To investigate the prevalence of overwork and unpaid overtime, the Centre for Future Work commissioned a survey of over 1400 Australians on the incidence of overwork and Australian attitudes toward it. The results are surprising.
There is growing evidence of polarisation in Australian employment patterns, between those with full-time, relatively secure jobs, and a growing portion working part-time, casual, temporary, or insecure positions. Barely half of working Australians are now employed in standard full-time jobs, with the rest in part-time, casual or self-employed positions.
Many full-time workers want to work fewer hours, but most of those in part-time or casual positions want more hours. The coexistence of overwork and underemployment is evidence that labour market polarisation and insecurity is hurting the work lives of millions of Australians.
Across all forms of employment, Australians work an average of 5.1 hours of unpaid labour per week (up from 4.6 hours in 2016). This unpaid labour represents between 14 percent and 20 percent of the total time spent working by Australian employees.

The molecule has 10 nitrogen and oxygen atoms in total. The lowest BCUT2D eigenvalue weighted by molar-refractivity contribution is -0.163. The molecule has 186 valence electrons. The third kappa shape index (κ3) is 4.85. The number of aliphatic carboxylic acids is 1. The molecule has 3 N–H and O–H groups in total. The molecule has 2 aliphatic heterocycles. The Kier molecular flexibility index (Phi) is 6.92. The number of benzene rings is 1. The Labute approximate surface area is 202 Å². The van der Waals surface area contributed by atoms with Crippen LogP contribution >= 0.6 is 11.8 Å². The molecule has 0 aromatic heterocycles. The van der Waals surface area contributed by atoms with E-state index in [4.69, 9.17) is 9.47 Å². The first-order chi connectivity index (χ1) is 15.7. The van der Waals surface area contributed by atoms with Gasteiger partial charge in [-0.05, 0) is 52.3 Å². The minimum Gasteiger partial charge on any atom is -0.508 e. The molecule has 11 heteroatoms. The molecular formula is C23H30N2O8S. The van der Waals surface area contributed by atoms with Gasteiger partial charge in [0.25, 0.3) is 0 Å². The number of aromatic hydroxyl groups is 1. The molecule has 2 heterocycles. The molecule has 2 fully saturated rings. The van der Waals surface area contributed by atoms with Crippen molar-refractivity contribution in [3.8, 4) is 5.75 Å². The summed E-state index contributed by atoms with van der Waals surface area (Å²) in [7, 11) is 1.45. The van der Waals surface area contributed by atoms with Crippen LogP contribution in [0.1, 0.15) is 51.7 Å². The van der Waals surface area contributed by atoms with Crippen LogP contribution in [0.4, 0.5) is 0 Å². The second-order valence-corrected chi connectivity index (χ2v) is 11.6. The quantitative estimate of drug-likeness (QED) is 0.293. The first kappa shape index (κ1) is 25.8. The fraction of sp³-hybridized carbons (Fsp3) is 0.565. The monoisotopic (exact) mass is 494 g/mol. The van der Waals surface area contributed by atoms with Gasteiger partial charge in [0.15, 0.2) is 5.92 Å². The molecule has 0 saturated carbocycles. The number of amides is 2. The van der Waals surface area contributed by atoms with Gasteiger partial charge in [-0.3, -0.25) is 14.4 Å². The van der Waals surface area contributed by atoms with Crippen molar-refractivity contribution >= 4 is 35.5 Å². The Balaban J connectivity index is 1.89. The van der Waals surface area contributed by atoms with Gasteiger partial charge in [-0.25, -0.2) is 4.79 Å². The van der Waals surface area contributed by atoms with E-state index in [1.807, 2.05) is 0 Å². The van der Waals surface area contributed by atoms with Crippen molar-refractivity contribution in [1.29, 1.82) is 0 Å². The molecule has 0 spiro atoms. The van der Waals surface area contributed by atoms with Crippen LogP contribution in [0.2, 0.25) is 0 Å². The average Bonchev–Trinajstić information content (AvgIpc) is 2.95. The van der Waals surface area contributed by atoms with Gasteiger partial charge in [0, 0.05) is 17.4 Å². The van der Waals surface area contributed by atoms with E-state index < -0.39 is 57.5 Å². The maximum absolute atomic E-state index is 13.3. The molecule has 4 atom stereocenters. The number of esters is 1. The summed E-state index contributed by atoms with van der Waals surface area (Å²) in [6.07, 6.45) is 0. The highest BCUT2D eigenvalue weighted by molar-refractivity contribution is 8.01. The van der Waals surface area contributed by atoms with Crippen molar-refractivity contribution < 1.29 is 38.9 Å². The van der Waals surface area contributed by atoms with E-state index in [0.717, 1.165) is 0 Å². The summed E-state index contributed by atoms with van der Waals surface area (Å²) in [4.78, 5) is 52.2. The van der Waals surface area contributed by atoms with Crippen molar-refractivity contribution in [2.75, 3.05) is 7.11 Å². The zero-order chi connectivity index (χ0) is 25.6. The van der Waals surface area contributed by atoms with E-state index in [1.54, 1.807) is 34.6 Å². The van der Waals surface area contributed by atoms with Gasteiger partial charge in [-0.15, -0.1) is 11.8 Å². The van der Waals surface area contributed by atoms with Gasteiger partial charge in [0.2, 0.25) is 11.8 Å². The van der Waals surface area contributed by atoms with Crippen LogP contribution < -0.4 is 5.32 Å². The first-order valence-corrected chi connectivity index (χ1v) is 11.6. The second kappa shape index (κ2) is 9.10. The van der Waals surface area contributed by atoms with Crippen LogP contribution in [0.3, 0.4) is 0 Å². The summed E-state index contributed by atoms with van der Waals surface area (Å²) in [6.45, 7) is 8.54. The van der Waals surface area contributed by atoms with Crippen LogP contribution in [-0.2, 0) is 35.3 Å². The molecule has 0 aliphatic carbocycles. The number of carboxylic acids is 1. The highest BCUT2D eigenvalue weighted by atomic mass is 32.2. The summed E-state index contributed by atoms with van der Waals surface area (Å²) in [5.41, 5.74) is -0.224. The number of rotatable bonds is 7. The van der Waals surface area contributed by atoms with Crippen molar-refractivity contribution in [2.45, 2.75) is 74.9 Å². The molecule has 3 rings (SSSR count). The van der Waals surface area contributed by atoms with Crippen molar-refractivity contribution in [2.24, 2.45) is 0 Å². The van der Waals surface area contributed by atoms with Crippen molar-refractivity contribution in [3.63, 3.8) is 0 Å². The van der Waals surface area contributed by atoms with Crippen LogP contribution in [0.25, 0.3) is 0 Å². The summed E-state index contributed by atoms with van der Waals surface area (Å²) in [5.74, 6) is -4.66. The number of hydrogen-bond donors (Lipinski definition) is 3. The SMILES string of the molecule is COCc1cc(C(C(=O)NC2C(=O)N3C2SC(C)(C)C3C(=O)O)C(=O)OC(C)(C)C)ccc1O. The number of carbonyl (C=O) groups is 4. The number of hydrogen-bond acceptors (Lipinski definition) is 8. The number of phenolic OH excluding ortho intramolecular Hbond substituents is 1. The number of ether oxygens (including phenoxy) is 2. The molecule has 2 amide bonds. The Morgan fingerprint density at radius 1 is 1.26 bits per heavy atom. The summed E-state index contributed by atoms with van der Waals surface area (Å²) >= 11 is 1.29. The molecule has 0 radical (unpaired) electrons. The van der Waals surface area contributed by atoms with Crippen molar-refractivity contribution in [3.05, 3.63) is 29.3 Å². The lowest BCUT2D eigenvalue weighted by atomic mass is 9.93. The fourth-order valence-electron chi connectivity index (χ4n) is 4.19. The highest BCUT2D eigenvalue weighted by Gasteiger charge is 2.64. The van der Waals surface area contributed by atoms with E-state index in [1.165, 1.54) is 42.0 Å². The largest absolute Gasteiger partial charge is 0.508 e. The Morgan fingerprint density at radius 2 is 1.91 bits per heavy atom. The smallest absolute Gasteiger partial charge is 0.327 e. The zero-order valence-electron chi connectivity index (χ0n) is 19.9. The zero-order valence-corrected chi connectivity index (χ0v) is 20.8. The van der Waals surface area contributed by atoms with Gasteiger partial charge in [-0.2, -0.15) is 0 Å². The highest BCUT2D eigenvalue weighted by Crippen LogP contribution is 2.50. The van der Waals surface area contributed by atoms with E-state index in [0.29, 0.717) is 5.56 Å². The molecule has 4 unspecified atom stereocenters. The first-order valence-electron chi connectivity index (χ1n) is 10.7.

The aggregate value of this “time theft” is large and growing. We estimate the total value of unpaid overtime in the national economy at over $130 billion in 2016-2017, up from $116 billion last year.
There would be significant economic, social, and health benefits from providing workers with stronger protections against unpaid overtime, and finding ways to better share available work.